X-Men Legacy Vol. 3: Revenants (Marvel NOW!)
|For the record, they're called matroshka dolls,|
Writer: Simon Spurrier
Artists: Tan Eng Haut, Paul Davidson and Khoi Pham
Collects: X-Men Legacy #13-18
So if you’ve never heard of Legion, he’s the son of Charles Xavier (better known as Professor X). Known normally as David Haller, he’s a schizophrenic with the personalities and powers of multiple high-powered mutants. Whenever he takes on that personality, he takes on that power.
Lately, though, he’s been able to control those powers. He’s taken it upon himself to take on mutophobia. He’s done it in some fairly… unorthodox ways.
|The emptiest pub in the UK.|
One of the great things about the X-Men franchise is that no matter what you are; if you feel somehow X-Men Legacy has really been at the forefront of this for the franchise; more about battling prejudice than other X-books, which have been more about battling the prejudiced. Revenants carries on this tradition in fine form, a little less delayed in its gratification than the previous volume, and more action-packed than the first, makes volume three one of the most enjoyable in the series.discriminated against, you can find some version of you in X-Men. It’s one of those things that connects to every person that has been put down in some way.
So, Haller’s got a couple of plans in this volume; wipe out mutophobic England, and fight Cyclops when he’s done making his mother feel guilty.
Yep, that’s Legion for you.
Spurrier has led us on quite a bit in this series, not really letting us know what is going on until the very end of each story arc. Nothing changes here. At the start of both major story arcs, Haller appears to be close to being the new Magneto, but we never know quite what he’s thinking until the end. Spurrier’s ability to mislead the reader is what has made X-Men Legacy so enjoyable. I mean, sure, Haller’s still a stereotypical caricature of a Scotsman and the story still feels like it’s going nowhere, but it’s an enjoyable nowhere and an enjoyable caricature.
|Says the dude throwing the punch...|
Spurrier injects a ton of character in his work. Each mutant- be they significant to the story, or not- has their own personality that becomes evident in their dialogue. Ruth’s “sorries” and “excuse mes” appear everywhere. English expressions are everywhere in the first story arc and Haller’s swear words are frequent and replaced with ambiguous “#@%!s”. It’s rare to see dialogue that is this much fun, even if Haller does come off as sorta an overdone Billy Conelly.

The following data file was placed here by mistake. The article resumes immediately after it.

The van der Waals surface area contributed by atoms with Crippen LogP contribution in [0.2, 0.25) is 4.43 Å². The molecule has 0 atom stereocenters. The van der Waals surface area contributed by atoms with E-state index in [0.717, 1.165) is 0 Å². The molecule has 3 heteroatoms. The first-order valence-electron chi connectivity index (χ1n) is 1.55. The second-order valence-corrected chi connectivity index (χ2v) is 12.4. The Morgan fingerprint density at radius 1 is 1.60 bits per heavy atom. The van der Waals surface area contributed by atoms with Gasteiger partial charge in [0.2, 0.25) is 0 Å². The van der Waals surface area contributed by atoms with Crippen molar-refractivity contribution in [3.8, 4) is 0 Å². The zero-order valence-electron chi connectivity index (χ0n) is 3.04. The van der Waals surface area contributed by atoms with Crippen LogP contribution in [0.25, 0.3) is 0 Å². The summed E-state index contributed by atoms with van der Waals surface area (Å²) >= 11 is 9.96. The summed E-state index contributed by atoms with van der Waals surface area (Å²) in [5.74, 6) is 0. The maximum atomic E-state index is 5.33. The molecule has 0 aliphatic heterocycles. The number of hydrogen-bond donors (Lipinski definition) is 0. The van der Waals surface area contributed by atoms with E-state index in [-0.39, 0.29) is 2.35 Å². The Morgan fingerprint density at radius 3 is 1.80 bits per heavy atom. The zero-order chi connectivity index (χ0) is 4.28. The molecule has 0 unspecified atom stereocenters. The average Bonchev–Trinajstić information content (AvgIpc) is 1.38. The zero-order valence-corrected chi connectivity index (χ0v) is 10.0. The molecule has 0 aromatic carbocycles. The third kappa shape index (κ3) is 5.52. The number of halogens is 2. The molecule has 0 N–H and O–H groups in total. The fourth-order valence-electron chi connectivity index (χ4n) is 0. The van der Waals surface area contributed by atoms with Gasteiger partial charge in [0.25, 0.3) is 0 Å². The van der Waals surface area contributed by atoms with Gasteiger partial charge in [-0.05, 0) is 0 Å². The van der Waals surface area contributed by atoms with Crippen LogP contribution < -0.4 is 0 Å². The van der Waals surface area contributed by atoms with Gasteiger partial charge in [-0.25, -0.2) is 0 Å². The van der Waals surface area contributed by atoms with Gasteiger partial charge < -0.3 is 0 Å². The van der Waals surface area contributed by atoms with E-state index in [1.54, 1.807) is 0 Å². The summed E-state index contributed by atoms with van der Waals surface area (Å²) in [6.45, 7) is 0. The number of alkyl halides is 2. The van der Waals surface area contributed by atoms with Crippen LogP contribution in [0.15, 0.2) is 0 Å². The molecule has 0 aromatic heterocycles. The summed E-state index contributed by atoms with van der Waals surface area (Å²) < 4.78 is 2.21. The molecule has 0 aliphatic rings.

My major problem with this volume is the way it insists that Haller and Professor Xavier’s relationship is somehow a thing. Throughout three volumes Spurrier has brought us back to Haller’s daddy issues and it seems to have gotten nowhere. At the end of this volume, it finally seems to get somewhere, but it still feels like it’s too little too late. I’ll be honest; I. don’t. care. what happens between Haller and Xavier and this volume hasn’t changed my mind.
Art duties are shared between Tan Eng Haut, Paul Davidson and Khoi Pham. I’ve seen a fair bit of Pham’s art in Scarlet Spider, and honestly, there’s something I love about it. At the very least, it’s better than Haut’s art, which I loved earlier in the series, but grew to absolutely loathe in this volume. Haut use so much shading that Haller looks like a leper. I think he’s going for dark and brooding, but he just ends up with lifeless.
Revenants shows Haller’s mindset at its best, but poor art in the first half and an insistence on making us care about Haller’s father problems holds it back. It gets a three out of five lepers.
+ Great use of surprise.
+ Great Dialogue.
- Forcing Haller’s relationship with Xavier on us.
- Haut’s art is rubbish.
Alternate Option: All-New X-Men: Yesterday’s X-Men
The best X-book of Marvel NOW! You’re doing yourself a disservice if you don’t read it.